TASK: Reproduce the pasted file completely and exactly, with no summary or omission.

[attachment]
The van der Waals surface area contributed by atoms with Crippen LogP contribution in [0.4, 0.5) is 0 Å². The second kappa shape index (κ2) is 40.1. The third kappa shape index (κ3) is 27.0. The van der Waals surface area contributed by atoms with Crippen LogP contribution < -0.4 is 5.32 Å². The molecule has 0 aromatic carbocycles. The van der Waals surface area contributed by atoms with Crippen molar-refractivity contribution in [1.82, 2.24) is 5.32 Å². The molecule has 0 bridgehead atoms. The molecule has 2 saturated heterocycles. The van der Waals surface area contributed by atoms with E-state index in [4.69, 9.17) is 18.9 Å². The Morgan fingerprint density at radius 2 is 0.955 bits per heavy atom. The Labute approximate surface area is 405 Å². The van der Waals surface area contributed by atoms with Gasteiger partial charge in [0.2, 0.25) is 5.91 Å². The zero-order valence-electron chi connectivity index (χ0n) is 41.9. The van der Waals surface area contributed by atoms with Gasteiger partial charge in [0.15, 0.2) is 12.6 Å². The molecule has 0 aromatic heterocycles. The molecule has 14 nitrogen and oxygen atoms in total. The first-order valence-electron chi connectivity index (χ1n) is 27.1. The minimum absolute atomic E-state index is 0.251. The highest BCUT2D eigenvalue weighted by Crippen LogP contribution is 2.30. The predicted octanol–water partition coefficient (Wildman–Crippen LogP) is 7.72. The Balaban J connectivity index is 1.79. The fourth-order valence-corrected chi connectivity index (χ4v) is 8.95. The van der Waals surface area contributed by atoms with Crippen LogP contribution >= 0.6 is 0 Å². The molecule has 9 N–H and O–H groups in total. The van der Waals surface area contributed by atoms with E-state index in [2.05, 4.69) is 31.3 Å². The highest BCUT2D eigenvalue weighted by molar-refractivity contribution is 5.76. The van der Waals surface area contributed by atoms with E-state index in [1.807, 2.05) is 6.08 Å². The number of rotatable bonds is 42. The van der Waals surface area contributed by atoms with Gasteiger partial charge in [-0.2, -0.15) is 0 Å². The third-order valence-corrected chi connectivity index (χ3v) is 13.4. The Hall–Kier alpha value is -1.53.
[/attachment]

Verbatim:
The van der Waals surface area contributed by atoms with Crippen LogP contribution in [0.4, 0.5) is 0 Å². The second kappa shape index (κ2) is 40.1. The third kappa shape index (κ3) is 27.0. The van der Waals surface area contributed by atoms with Crippen LogP contribution < -0.4 is 5.32 Å². The molecule has 0 aromatic carbocycles. The van der Waals surface area contributed by atoms with Crippen molar-refractivity contribution in [1.82, 2.24) is 5.32 Å². The molecule has 0 bridgehead atoms. The molecule has 2 saturated heterocycles. The van der Waals surface area contributed by atoms with E-state index in [4.69, 9.17) is 18.9 Å². The Morgan fingerprint density at radius 2 is 0.955 bits per heavy atom. The Labute approximate surface area is 405 Å². The van der Waals surface area contributed by atoms with Gasteiger partial charge in [0.2, 0.25) is 5.91 Å². The zero-order valence-electron chi connectivity index (χ0n) is 41.9. The van der Waals surface area contributed by atoms with Gasteiger partial charge in [0.15, 0.2) is 12.6 Å². The molecule has 0 aromatic heterocycles. The molecule has 14 nitrogen and oxygen atoms in total. The first-order valence-electron chi connectivity index (χ1n) is 27.1. The minimum absolute atomic E-state index is 0.251. The highest BCUT2D eigenvalue weighted by Crippen LogP contribution is 2.30. The predicted octanol–water partition coefficient (Wildman–Crippen LogP) is 7.72. The Balaban J connectivity index is 1.79. The fourth-order valence-corrected chi connectivity index (χ4v) is 8.95. The van der Waals surface area contributed by atoms with Crippen LogP contribution >= 0.6 is 0 Å². The molecule has 9 N–H and O–H groups in total. The van der Waals surface area contributed by atoms with E-state index in [2.05, 4.69) is 31.3 Å². The highest BCUT2D eigenvalue weighted by molar-refractivity contribution is 5.76. The van der Waals surface area contributed by atoms with E-state index in [1.807, 2.05) is 6.08 Å². The number of rotatable bonds is 42. The van der Waals surface area contributed by atoms with Gasteiger partial charge in [-0.2, -0.15) is 0 Å². The third-order valence-corrected chi connectivity index (χ3v) is 13.4. The Hall–Kier alpha value is -1.53.